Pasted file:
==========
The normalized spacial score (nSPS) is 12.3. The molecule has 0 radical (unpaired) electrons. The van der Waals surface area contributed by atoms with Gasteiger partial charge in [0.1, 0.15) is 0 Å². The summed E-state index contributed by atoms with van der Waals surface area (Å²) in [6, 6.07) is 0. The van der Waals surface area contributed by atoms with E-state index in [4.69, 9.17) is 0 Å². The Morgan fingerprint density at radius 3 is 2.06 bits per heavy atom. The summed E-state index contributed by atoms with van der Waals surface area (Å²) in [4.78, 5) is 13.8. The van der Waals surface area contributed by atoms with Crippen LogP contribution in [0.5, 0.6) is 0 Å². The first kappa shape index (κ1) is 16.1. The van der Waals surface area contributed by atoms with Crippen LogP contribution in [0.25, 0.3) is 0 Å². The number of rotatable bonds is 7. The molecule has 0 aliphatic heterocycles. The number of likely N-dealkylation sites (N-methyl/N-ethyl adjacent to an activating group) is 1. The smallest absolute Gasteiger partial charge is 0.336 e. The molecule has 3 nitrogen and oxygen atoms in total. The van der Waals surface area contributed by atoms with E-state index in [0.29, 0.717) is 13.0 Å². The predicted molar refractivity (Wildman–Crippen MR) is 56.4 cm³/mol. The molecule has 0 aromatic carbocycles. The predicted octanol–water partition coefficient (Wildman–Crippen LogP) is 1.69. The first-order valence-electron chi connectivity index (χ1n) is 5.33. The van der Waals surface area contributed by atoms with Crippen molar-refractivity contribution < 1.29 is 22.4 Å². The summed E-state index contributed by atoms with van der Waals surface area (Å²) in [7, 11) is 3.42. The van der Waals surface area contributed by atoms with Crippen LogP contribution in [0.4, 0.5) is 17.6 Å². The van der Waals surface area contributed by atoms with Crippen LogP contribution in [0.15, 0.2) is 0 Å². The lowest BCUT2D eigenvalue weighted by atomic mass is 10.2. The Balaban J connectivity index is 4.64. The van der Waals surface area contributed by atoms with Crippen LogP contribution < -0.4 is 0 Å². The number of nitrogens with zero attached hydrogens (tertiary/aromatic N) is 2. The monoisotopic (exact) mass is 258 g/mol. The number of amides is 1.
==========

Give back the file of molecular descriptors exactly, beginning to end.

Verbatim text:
The normalized spacial score (nSPS) is 12.3. The molecule has 0 radical (unpaired) electrons. The van der Waals surface area contributed by atoms with Gasteiger partial charge in [0.1, 0.15) is 0 Å². The summed E-state index contributed by atoms with van der Waals surface area (Å²) in [6, 6.07) is 0. The van der Waals surface area contributed by atoms with E-state index in [4.69, 9.17) is 0 Å². The Morgan fingerprint density at radius 3 is 2.06 bits per heavy atom. The summed E-state index contributed by atoms with van der Waals surface area (Å²) in [4.78, 5) is 13.8. The van der Waals surface area contributed by atoms with Crippen LogP contribution in [0.5, 0.6) is 0 Å². The first kappa shape index (κ1) is 16.1. The van der Waals surface area contributed by atoms with Crippen LogP contribution in [0.25, 0.3) is 0 Å². The number of rotatable bonds is 7. The molecule has 0 aliphatic heterocycles. The number of likely N-dealkylation sites (N-methyl/N-ethyl adjacent to an activating group) is 1. The smallest absolute Gasteiger partial charge is 0.336 e. The molecule has 3 nitrogen and oxygen atoms in total. The van der Waals surface area contributed by atoms with E-state index in [0.29, 0.717) is 13.0 Å². The predicted molar refractivity (Wildman–Crippen MR) is 56.4 cm³/mol. The molecule has 0 aromatic carbocycles. The predicted octanol–water partition coefficient (Wildman–Crippen LogP) is 1.69. The first-order valence-electron chi connectivity index (χ1n) is 5.33. The van der Waals surface area contributed by atoms with Crippen molar-refractivity contribution < 1.29 is 22.4 Å². The summed E-state index contributed by atoms with van der Waals surface area (Å²) in [7, 11) is 3.42. The van der Waals surface area contributed by atoms with Crippen LogP contribution in [0.4, 0.5) is 17.6 Å². The van der Waals surface area contributed by atoms with Crippen LogP contribution in [0.15, 0.2) is 0 Å². The lowest BCUT2D eigenvalue weighted by atomic mass is 10.2. The Balaban J connectivity index is 4.64. The van der Waals surface area contributed by atoms with Crippen LogP contribution < -0.4 is 0 Å². The number of nitrogens with zero attached hydrogens (tertiary/aromatic N) is 2. The monoisotopic (exact) mass is 258 g/mol. The number of amides is 1.